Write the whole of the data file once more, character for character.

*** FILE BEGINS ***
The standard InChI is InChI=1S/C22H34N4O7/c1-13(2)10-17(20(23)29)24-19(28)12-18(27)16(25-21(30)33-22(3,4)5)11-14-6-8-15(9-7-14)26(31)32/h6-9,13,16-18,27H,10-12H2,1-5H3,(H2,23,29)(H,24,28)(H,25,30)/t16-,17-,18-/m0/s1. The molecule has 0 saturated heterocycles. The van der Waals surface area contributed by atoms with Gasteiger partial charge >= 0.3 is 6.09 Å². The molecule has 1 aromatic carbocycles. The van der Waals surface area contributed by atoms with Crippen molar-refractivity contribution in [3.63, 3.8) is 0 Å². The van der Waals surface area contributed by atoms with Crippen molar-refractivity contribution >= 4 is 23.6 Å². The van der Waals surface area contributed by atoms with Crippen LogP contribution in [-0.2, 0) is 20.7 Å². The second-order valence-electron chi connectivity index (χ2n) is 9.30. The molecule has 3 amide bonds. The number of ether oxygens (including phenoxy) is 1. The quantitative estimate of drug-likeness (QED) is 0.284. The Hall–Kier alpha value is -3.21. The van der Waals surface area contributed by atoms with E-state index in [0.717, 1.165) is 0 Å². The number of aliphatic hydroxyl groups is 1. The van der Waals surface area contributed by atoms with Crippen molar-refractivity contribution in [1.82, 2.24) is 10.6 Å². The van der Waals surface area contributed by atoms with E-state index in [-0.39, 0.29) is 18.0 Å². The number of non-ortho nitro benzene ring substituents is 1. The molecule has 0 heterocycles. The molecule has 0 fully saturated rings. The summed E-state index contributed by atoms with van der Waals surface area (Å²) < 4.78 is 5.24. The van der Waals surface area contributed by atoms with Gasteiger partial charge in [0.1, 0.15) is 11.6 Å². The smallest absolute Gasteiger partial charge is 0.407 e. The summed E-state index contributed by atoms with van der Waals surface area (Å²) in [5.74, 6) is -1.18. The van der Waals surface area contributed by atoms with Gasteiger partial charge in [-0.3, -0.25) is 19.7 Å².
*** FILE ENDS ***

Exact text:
The standard InChI is InChI=1S/C22H34N4O7/c1-13(2)10-17(20(23)29)24-19(28)12-18(27)16(25-21(30)33-22(3,4)5)11-14-6-8-15(9-7-14)26(31)32/h6-9,13,16-18,27H,10-12H2,1-5H3,(H2,23,29)(H,24,28)(H,25,30)/t16-,17-,18-/m0/s1. The molecule has 0 saturated heterocycles. The van der Waals surface area contributed by atoms with Gasteiger partial charge >= 0.3 is 6.09 Å². The molecule has 1 aromatic carbocycles. The van der Waals surface area contributed by atoms with Crippen molar-refractivity contribution in [3.63, 3.8) is 0 Å². The van der Waals surface area contributed by atoms with Crippen molar-refractivity contribution >= 4 is 23.6 Å². The van der Waals surface area contributed by atoms with Crippen LogP contribution in [-0.2, 0) is 20.7 Å². The second-order valence-electron chi connectivity index (χ2n) is 9.30. The molecule has 3 amide bonds. The number of ether oxygens (including phenoxy) is 1. The quantitative estimate of drug-likeness (QED) is 0.284. The Hall–Kier alpha value is -3.21. The van der Waals surface area contributed by atoms with E-state index in [0.717, 1.165) is 0 Å². The number of aliphatic hydroxyl groups is 1. The van der Waals surface area contributed by atoms with Crippen molar-refractivity contribution in [1.82, 2.24) is 10.6 Å². The van der Waals surface area contributed by atoms with E-state index in [-0.39, 0.29) is 18.0 Å². The number of non-ortho nitro benzene ring substituents is 1. The molecule has 0 heterocycles. The molecule has 0 fully saturated rings. The summed E-state index contributed by atoms with van der Waals surface area (Å²) < 4.78 is 5.24. The van der Waals surface area contributed by atoms with Gasteiger partial charge in [0.1, 0.15) is 11.6 Å². The smallest absolute Gasteiger partial charge is 0.407 e. The summed E-state index contributed by atoms with van der Waals surface area (Å²) in [5.74, 6) is -1.18. The van der Waals surface area contributed by atoms with Gasteiger partial charge in [-0.3, -0.25) is 19.7 Å².